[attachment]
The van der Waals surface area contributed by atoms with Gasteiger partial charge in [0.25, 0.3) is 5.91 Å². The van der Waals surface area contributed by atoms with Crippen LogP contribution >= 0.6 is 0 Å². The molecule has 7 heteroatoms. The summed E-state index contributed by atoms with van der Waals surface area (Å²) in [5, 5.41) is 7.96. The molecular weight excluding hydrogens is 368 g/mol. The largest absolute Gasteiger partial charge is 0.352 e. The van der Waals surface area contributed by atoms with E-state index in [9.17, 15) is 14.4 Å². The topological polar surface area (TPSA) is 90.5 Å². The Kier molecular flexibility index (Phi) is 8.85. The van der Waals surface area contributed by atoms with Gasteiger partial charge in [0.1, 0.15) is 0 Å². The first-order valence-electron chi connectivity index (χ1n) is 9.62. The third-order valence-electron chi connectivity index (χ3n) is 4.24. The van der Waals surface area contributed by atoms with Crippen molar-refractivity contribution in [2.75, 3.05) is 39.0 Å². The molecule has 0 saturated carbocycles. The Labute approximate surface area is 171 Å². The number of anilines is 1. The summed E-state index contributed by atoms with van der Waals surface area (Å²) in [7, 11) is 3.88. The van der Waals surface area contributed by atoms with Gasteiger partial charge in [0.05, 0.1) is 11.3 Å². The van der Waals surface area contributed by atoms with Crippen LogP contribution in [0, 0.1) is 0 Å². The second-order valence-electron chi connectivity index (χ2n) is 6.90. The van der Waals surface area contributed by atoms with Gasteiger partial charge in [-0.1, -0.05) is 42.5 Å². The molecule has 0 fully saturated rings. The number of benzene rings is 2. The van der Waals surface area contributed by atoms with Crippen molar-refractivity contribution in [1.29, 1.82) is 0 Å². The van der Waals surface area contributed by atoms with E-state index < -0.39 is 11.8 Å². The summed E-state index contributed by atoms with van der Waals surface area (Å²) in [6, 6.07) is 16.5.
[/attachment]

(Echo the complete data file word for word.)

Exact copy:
The van der Waals surface area contributed by atoms with Gasteiger partial charge in [0.25, 0.3) is 5.91 Å². The van der Waals surface area contributed by atoms with Crippen LogP contribution >= 0.6 is 0 Å². The molecule has 7 heteroatoms. The summed E-state index contributed by atoms with van der Waals surface area (Å²) in [5, 5.41) is 7.96. The molecular weight excluding hydrogens is 368 g/mol. The largest absolute Gasteiger partial charge is 0.352 e. The van der Waals surface area contributed by atoms with E-state index in [9.17, 15) is 14.4 Å². The topological polar surface area (TPSA) is 90.5 Å². The Kier molecular flexibility index (Phi) is 8.85. The van der Waals surface area contributed by atoms with Gasteiger partial charge in [0.1, 0.15) is 0 Å². The first-order valence-electron chi connectivity index (χ1n) is 9.62. The third-order valence-electron chi connectivity index (χ3n) is 4.24. The van der Waals surface area contributed by atoms with Crippen molar-refractivity contribution in [2.75, 3.05) is 39.0 Å². The molecule has 0 saturated carbocycles. The Labute approximate surface area is 171 Å². The number of anilines is 1. The summed E-state index contributed by atoms with van der Waals surface area (Å²) in [7, 11) is 3.88. The van der Waals surface area contributed by atoms with Gasteiger partial charge in [0.05, 0.1) is 11.3 Å². The van der Waals surface area contributed by atoms with Crippen LogP contribution in [0, 0.1) is 0 Å². The second-order valence-electron chi connectivity index (χ2n) is 6.90. The van der Waals surface area contributed by atoms with Gasteiger partial charge in [-0.1, -0.05) is 42.5 Å². The molecule has 0 fully saturated rings. The number of benzene rings is 2. The van der Waals surface area contributed by atoms with Crippen molar-refractivity contribution in [1.29, 1.82) is 0 Å². The van der Waals surface area contributed by atoms with E-state index < -0.39 is 11.8 Å². The summed E-state index contributed by atoms with van der Waals surface area (Å²) in [6, 6.07) is 16.5.